On Thursday, December 15, 2016, the White House Press Secretary released a statement noting that an extension of the Iran Sanctions Act (“ISA”), passed overwhelmingly by Congress, is becoming law without the President’s signature. As discussed in our prior memoranda dated August 11, 2015, January 20, 2016, and November 30, 2016, under the Joint Comprehensive Plan of Action (“JCPOA”) agreed to on July 14, 2015, the United States committed to cease the application of certain sanctions against Iran, including certain sanctions imposed pursuant to the ISA.
The White House statement stressed the Obama Administration’s view that, although the extension of the ISA is unnecessary, it is entirely consistent with the United States’ commitments under the JCPOA. The statement noted that the Administration “has, and continues to use, all of the necessary authorities to waive the relevant sanctions, to enforce those that are outside the scope of the JCPOA, and to reimpose sanctions if necessary in the event that Iran should fail to perform its commitments under the JCPOA.”
Also on December 15, the Secretary of State released a statement echoing the White House statement, and noting that while the existing ISA waivers are unaffected by the extension of the ISA’s sunset and do not need to be renewed at this time, the Secretary of State nonetheless renewed the waivers on December 15, and informed his JCPOA counterparts, in order to ensure “maximum clarity” and convey to all stakeholders that the United States will continue to uphold its JCPOA commitments.
Iran has suggested that the extension of the ISA violates the JCPOA and has threatened countermeasures. On Tuesday, December 13, Iran’s President Hassan Rouhani released a letter referring to the ISA extension and ordering Iran’s Atomic Energy Organization to “plan the design and construction of a nuclear [propulsion system] to be used in marine transportation.”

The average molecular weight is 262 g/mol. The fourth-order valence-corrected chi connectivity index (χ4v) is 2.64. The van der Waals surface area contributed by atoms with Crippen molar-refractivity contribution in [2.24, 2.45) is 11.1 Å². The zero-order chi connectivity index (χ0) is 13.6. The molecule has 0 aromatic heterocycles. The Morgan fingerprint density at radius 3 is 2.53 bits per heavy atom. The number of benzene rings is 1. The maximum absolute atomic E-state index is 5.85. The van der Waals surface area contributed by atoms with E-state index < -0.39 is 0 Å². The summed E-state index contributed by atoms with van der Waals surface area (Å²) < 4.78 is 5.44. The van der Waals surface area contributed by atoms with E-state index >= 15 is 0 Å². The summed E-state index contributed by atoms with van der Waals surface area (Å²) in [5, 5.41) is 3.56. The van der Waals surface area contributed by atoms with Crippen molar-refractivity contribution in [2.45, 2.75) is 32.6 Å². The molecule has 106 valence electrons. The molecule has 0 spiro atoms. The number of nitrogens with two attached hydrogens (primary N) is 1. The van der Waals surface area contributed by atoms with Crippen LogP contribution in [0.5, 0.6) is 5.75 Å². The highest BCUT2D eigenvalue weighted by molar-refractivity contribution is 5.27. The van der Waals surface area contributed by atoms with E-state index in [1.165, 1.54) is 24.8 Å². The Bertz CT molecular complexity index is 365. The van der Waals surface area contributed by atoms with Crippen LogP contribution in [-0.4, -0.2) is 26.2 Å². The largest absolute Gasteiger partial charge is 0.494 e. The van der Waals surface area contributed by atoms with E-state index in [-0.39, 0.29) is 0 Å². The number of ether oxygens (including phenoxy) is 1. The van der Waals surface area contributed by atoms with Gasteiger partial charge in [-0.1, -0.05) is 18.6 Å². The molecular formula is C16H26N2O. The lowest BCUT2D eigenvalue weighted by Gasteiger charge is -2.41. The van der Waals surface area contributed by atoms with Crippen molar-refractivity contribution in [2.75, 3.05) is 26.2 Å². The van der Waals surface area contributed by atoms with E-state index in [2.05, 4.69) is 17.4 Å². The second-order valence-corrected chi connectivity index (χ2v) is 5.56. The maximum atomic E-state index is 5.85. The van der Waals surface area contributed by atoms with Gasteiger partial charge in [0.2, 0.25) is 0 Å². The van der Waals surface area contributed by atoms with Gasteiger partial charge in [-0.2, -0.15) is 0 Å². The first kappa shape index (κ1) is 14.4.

Also on December 15, the U.S. Department of the Treasury’s Office of Foreign Assets Control (“OFAC”) published two revised (non-binding) Frequently Asked Questions (“FAQs”) (M.4 and M.5) addressing the potential re-imposition of sanctions lifted pursuant to the JCPOA (also known as “snapback”). Among other things, the amended FAQs clarify that, with respect to activities that were consistent with U.S. sanctions at the time they were conducted and were undertaken pursuant to a written contract or written agreement entered into prior to snapback:
- The U.S. government would provide non-U.S., non-Iranian persons a 180-day period to wind down operations in, or business involving, Iran in the event of a snapback;
- If a non-U.S., non-Iranian person is owed payment at the time of snapback for goods or services fully provided or delivered to an Iranian counterparty prior to snapback, the U.S. government would allow the non-U.S., non-Iranian person to receive payment for those goods or services according to the terms of the written contract or written agreement;
- If a non-U.S., non-Iranian person is owed repayment for loans or credits extended to an Iranian counterparty prior to snapback, the U.S. government would allow the non-U.S., non-Iranian person to receive repayment of the related debt or obligation according to the terms of the written contract or written agreement. (OFAC notes, however, that any such payments could not involve U.S. persons or the U.S. financial system, unless the transactions are exempt from regulation or authorized by OFAC); and
- To the extent that snapback results in the revocation of general or specific licenses issued by OFAC, the U.S. government would similarly provide U.S. persons and U.S.-owned or -controlled foreign entities a 180-day period to wind down operations in or business involving Iran conducted pursuant to an OFAC authorization, and to receive payments according to the terms of a written contract or written agreement entered into prior to snapback for goods or services fully provided or delivered pursuant to an OFAC authorization prior to snapback.
The amended FAQs make clear that the provision or delivery of additional goods or services and/or the extension of additional loans or credit to an Iranian counterparty after snapback, with the exception of the aforementioned authorized activities related to the wind down of operations, including pursuant to written contracts or written agreements entered into prior to snapback, may result in the imposition of U.S. sanctions unless such activities are exempt from regulation, authorized by OFAC, or not otherwise sanctionable. Finally, OFAC notes that the U.S. government would, in the event of snapback, evaluate matters falling outside of the above parameters on a case-by-case basis.
On December 15, OFAC also issued General License J-1 (“GL J-1”) “Authorizing the Reexportation of Certain Civil Aircraft to Iran on Temporary Sojourn and Related Transactions,” which replaces and supersedes in its entirety GL J, issued on July 29, 2016. GL J-1 authorizes the temporary reexport to Iran by non-U.S. persons of “Eligible Aircraft” (as defined in the GL), subject to certain conditions, and eliminates GL J’s condition that the Eligible Aircraft not carry a flight number issued to an Iranian air carrier.